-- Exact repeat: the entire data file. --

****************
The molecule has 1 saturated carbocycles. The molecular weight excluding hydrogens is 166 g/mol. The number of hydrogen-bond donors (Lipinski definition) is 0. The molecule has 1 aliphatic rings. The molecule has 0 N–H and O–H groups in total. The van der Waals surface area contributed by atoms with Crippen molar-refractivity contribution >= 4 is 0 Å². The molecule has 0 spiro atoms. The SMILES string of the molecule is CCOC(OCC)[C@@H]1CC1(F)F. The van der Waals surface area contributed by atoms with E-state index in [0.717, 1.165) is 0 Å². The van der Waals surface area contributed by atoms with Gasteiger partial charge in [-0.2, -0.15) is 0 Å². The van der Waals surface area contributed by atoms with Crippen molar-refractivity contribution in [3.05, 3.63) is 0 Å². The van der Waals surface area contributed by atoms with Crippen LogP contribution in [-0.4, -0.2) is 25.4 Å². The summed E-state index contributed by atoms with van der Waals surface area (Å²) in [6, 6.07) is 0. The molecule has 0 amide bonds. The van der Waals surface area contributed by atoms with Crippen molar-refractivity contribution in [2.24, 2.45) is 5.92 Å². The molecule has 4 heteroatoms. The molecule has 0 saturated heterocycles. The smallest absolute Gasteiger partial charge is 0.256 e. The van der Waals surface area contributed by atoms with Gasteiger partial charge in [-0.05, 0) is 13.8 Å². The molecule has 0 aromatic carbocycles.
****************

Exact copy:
The molecule has 1 saturated carbocycles. The molecular weight excluding hydrogens is 166 g/mol. The number of hydrogen-bond donors (Lipinski definition) is 0. The molecule has 1 aliphatic rings. The molecule has 0 N–H and O–H groups in total. The van der Waals surface area contributed by atoms with Crippen molar-refractivity contribution >= 4 is 0 Å². The molecule has 0 spiro atoms. The SMILES string of the molecule is CCOC(OCC)[C@@H]1CC1(F)F. The van der Waals surface area contributed by atoms with E-state index in [0.717, 1.165) is 0 Å². The van der Waals surface area contributed by atoms with Gasteiger partial charge in [-0.2, -0.15) is 0 Å². The van der Waals surface area contributed by atoms with Crippen molar-refractivity contribution in [3.05, 3.63) is 0 Å². The van der Waals surface area contributed by atoms with Crippen LogP contribution in [-0.4, -0.2) is 25.4 Å². The summed E-state index contributed by atoms with van der Waals surface area (Å²) in [6, 6.07) is 0. The molecule has 0 amide bonds. The van der Waals surface area contributed by atoms with Crippen molar-refractivity contribution in [2.24, 2.45) is 5.92 Å². The molecule has 4 heteroatoms. The molecule has 0 saturated heterocycles. The smallest absolute Gasteiger partial charge is 0.256 e. The van der Waals surface area contributed by atoms with Gasteiger partial charge in [-0.05, 0) is 13.8 Å². The molecule has 0 aromatic carbocycles.